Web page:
Terms and definitions make up a HUGE part of the material on the exam. My #1 test strategy (OK, maybe #2 after getting a graphing calculator) is to bring a surveying dictionary into the exam. While there are so many terms to know, here are 10 you should memorize:
1. Parcel Map
A parcel map is a map that divides a large parcel into four or fewer parcels. Conversely, a subdivision map is a map that divides a large parcel into five or more parcels.
2. Total Station
A total station is the current industry standard for surveying equipment. It’s classified as an electronic distancing measure (EDM), and it can also measure vertical and horizontal angles and record data. It typically requires two people to operate it, but there is a “robotic” total station that only needs one surveyor.
An azimuth measures horizontal angles (in 2D) from 0 to 360 degrees in a clockwise motion.
A zenith measures vertical angles from 0 to 360 degrees in a clockwise motion, starting from the 12 o’clock position.
A bearing measures angles, but only from 0 to 90 degrees. It is always relative to the north or south axis and is written in the form of N (or S) X° Y’ Z’’ E (or W). A back bearing (of a given bearing) is the opposite: S (or N) X° Y’ Z’’ W (or E).
A traverse is a plan view of the path a surveyor takes. If it starts and ends at the same point, it is considered as a closed traverse. Otherwise, it is an open traverse.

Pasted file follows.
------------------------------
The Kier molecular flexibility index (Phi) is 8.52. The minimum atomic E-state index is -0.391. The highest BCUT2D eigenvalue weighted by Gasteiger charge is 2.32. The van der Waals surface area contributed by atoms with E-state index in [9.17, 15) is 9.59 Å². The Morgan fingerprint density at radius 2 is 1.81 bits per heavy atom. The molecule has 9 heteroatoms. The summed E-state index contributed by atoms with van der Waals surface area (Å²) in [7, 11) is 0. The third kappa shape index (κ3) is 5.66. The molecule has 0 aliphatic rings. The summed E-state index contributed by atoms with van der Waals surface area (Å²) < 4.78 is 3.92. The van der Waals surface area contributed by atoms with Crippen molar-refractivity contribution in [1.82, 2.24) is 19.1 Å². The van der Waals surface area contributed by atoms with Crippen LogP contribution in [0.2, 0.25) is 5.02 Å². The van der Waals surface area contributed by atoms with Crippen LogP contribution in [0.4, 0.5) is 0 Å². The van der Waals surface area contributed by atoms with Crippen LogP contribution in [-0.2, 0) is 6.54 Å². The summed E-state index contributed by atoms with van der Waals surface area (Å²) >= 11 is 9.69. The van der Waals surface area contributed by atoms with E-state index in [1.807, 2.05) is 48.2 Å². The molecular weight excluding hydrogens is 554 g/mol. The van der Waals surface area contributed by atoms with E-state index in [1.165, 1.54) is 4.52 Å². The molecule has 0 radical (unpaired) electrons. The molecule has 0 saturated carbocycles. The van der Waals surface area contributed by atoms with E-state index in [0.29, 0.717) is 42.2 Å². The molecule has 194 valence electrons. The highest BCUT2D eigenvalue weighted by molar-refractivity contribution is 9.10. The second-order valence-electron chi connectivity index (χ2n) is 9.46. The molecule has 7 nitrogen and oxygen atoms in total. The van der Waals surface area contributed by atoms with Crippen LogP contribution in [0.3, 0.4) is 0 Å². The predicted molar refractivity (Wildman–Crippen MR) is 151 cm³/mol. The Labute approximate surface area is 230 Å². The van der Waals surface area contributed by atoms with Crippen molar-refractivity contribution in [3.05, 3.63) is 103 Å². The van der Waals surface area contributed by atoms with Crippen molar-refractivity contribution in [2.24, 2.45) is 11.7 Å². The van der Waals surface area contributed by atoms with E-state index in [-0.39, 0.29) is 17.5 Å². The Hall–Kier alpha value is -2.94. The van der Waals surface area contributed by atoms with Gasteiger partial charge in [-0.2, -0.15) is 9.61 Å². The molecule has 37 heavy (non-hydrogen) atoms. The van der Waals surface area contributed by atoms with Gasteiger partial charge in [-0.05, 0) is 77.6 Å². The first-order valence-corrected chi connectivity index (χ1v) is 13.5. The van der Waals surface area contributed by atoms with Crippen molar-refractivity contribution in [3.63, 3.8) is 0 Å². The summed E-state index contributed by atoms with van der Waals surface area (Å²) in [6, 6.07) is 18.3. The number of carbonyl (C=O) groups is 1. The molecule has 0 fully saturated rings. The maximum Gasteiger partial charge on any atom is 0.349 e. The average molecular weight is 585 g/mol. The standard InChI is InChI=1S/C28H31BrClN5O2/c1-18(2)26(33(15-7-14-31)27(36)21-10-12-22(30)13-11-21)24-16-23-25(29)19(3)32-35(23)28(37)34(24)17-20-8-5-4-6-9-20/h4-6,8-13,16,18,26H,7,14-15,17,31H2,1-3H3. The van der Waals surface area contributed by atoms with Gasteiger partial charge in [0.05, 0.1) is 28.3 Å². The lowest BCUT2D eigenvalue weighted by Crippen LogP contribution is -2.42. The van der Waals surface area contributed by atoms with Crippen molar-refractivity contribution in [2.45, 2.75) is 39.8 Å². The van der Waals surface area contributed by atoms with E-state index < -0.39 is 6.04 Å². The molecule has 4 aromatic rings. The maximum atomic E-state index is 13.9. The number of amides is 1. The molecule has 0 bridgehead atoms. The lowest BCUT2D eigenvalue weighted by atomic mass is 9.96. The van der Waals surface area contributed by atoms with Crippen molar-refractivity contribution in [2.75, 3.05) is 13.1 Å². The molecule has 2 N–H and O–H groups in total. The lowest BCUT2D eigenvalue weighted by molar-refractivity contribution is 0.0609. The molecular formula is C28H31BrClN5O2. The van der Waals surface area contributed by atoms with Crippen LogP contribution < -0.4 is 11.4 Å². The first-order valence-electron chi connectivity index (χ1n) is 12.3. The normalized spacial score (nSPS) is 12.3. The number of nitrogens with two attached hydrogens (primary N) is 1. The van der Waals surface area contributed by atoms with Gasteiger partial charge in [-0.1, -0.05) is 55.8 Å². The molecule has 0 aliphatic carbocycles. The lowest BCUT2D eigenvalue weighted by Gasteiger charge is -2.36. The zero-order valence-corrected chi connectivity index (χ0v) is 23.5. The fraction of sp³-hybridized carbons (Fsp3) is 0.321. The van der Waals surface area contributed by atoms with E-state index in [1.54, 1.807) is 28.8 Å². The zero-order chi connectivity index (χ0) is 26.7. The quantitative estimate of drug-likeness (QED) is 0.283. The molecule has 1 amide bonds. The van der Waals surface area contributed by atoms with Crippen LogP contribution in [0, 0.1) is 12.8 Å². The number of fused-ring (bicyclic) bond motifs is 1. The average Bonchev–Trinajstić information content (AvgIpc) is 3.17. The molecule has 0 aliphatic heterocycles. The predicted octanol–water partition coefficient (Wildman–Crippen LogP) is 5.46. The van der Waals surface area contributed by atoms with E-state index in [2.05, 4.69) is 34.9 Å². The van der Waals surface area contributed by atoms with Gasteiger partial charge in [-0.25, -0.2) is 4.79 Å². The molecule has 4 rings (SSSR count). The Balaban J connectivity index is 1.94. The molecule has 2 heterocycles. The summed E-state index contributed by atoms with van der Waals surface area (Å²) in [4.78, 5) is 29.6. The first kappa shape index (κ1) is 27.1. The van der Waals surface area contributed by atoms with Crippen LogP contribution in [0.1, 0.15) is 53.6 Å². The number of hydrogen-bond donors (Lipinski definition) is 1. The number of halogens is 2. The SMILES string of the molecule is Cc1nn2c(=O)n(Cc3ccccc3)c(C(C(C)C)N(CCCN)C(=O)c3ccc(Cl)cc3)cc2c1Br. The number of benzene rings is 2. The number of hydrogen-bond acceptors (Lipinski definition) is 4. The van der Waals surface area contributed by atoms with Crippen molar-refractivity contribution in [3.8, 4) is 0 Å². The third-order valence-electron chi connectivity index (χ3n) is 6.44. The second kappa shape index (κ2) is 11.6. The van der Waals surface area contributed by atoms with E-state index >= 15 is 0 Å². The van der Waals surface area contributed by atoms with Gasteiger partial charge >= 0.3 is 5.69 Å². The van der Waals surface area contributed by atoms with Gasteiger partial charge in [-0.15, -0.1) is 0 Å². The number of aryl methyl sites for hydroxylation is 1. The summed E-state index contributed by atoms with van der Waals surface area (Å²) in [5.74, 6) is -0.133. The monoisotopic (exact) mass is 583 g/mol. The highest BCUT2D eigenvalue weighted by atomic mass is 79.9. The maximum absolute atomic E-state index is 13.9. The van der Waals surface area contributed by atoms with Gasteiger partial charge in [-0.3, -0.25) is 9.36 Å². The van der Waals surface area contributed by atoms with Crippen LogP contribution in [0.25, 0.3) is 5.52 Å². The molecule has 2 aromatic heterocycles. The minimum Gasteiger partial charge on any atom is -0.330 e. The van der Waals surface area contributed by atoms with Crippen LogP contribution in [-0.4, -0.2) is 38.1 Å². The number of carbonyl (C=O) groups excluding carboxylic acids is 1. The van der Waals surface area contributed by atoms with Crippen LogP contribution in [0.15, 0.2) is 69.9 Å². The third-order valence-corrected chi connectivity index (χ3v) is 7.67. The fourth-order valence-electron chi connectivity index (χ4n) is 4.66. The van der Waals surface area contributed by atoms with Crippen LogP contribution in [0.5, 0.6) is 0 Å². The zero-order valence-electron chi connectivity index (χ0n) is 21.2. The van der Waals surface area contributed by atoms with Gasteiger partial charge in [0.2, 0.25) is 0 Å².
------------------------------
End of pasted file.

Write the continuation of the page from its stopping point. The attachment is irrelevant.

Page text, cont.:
The backsight is the vertical distance measurement from the benchmark to a known elevation during differential leveling.
The foresight is the vertical distance measurement from the benchmark to an unknown location during differential leveling.
Terms 7 & 8 are related in the following equations: Elevation1 + Backsight – Foresight = Elevation2
An easement is technically defined as shared land determined by a legal document, which allows a non-property owner to use the property. You’ll see this a lot with utilities. The easement must outline the following: purpose, who the easement is between, the width, the duration, and the location based on a rectangular coordinate system.
There are two national datums, which establish horizontal and vertical coordinates. NAD 83 (which was updated from NAD 27) governs horizontal datums. NAVD 88 (which was updated from NGVD 29) governs vertical datums.